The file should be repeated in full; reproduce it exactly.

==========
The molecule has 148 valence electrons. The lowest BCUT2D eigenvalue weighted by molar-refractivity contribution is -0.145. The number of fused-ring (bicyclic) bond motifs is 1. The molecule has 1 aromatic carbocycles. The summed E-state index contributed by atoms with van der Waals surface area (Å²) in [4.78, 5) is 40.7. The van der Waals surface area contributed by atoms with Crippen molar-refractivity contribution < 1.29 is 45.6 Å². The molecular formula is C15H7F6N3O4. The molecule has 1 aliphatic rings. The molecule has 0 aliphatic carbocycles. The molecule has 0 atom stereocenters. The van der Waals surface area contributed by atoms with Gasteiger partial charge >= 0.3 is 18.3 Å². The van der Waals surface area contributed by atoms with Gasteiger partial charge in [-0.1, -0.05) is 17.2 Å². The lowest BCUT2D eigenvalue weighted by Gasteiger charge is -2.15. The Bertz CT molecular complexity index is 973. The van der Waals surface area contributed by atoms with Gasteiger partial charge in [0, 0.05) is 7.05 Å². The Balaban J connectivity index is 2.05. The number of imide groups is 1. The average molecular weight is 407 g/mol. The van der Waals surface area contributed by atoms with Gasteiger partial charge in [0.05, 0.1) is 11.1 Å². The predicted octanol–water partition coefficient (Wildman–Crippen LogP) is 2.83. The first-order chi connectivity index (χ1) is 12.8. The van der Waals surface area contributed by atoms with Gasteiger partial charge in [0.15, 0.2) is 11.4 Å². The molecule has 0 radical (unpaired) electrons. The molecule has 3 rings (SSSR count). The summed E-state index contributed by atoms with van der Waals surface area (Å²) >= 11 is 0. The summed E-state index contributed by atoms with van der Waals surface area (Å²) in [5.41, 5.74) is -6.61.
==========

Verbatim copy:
The molecule has 148 valence electrons. The lowest BCUT2D eigenvalue weighted by molar-refractivity contribution is -0.145. The number of fused-ring (bicyclic) bond motifs is 1. The molecule has 1 aromatic carbocycles. The summed E-state index contributed by atoms with van der Waals surface area (Å²) in [4.78, 5) is 40.7. The van der Waals surface area contributed by atoms with Crippen molar-refractivity contribution < 1.29 is 45.6 Å². The molecular formula is C15H7F6N3O4. The molecule has 1 aliphatic rings. The molecule has 0 aliphatic carbocycles. The molecule has 0 atom stereocenters. The van der Waals surface area contributed by atoms with Gasteiger partial charge >= 0.3 is 18.3 Å². The van der Waals surface area contributed by atoms with Gasteiger partial charge in [-0.1, -0.05) is 17.2 Å². The lowest BCUT2D eigenvalue weighted by Gasteiger charge is -2.15. The Bertz CT molecular complexity index is 973. The van der Waals surface area contributed by atoms with Gasteiger partial charge in [0, 0.05) is 7.05 Å². The Balaban J connectivity index is 2.05. The number of imide groups is 1. The average molecular weight is 407 g/mol. The van der Waals surface area contributed by atoms with Gasteiger partial charge in [0.05, 0.1) is 11.1 Å². The predicted octanol–water partition coefficient (Wildman–Crippen LogP) is 2.83. The first-order chi connectivity index (χ1) is 12.8. The van der Waals surface area contributed by atoms with Gasteiger partial charge in [0.15, 0.2) is 11.4 Å². The molecule has 0 radical (unpaired) electrons. The molecule has 3 rings (SSSR count). The summed E-state index contributed by atoms with van der Waals surface area (Å²) >= 11 is 0. The summed E-state index contributed by atoms with van der Waals surface area (Å²) in [5.41, 5.74) is -6.61.